In 1964 the U.S. Surgeon General released a report that led “led a surge in restrictive legislation, including mandatory warning labels on packages and a ban on advertising on radio or television” (Olstad). Where before cigarettes were sponsoring television shows like the Flinstones, they had quickly been limited to primarily print advertisements. Joe Camel appeared in 1987, and after plenty of controversy over what was considered subversive advertising to children the mascot was done away with after a decade. Now women are viewed as the primary target of tobacco companies for advertising, and the modern advertisements for the Camel No. 9 cigarettes appear in the magazines Vogue, Cosmopolitan, and Glamour (Szabo).

This first piece mainly focuses on fashion, but sports the black and pink color scheme associated with the brand. It disguises itself almost as a normal page of a magazine, and the mention of the cigarettes themselves are extremely limited: a simple URL. But the brand is now in the mind of the readers and they’re curious as to what they’re even being advertised. The callback to these vintage styles of fashion is subtle, but what else was popular during the time periods being referenced? Smoking. After World War II many soldiers returned now addicted to nicotine which had kindly been donated by the cigarette companies. “For tobacco companies, it was the Golden Age: cigarette ads featured endorsements from dentists, doctors, babies and even Yankees slugger Mickey Mantle” (Olstad). There is a clear aesthetic appeal in these ads, and the advertisement encourages the idea of returning to a “classier” time when a woman would dress up, go out, have fun, and smoke a Camel. The cigarettes aren’t mentioned explicitly, and interestingly it’s missing the standard Surgeon General’s warning perhaps as a result.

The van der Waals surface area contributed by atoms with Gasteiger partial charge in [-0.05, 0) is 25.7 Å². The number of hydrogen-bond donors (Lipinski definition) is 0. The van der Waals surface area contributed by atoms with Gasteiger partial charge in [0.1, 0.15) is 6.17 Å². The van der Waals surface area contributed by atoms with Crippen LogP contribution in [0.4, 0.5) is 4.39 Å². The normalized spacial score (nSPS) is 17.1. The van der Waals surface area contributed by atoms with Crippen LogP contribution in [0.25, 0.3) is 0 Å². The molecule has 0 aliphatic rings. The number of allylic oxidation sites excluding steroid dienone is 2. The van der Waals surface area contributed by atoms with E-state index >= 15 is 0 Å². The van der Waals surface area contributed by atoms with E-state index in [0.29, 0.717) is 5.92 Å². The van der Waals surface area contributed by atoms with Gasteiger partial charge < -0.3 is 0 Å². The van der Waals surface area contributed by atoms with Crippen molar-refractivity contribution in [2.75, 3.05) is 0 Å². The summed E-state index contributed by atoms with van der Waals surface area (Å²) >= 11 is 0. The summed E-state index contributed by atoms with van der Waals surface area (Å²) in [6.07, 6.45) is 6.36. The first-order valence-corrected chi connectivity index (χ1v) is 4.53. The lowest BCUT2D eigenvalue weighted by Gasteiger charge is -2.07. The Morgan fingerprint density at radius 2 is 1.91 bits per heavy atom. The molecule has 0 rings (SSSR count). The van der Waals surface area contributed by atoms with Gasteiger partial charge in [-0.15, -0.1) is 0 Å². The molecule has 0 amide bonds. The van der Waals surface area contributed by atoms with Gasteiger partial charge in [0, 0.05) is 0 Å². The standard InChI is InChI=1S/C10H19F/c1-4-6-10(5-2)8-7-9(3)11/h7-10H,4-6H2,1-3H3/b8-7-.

On this page of advertisement we see the color scheme repeated. Hot pink takes over the page and the goal of these advertisements to appeal to a female audience is obvious. “Light and luscious” has an appealing alliterative sound, but also seems to reference older “vintage” styles of advertising while maintaining modern minimalist sensibilities. The flowers are drawn to appeal to that same old-timey “vintage” look, and the packaging itself is notably sleek, albeit missing the Surgeon General’s Warning that impairs the visual appeal of the real packaging. Instead we get a very clean black package highlighted by a hot pink camel that really stands out in contrast. The colors have stepped away from the normal warm colors seen in standard Camel packaging, and instead it’s about the cool teal and pink hues. Text is kept to a minimum, and instead the visual impact of the packaging which they know has a certain appeal is put front and center, surrounded by decoration. Everything simply frames the cigarette boxes, and the containers themselves frame the brilliant pink image of the iconic camel itself.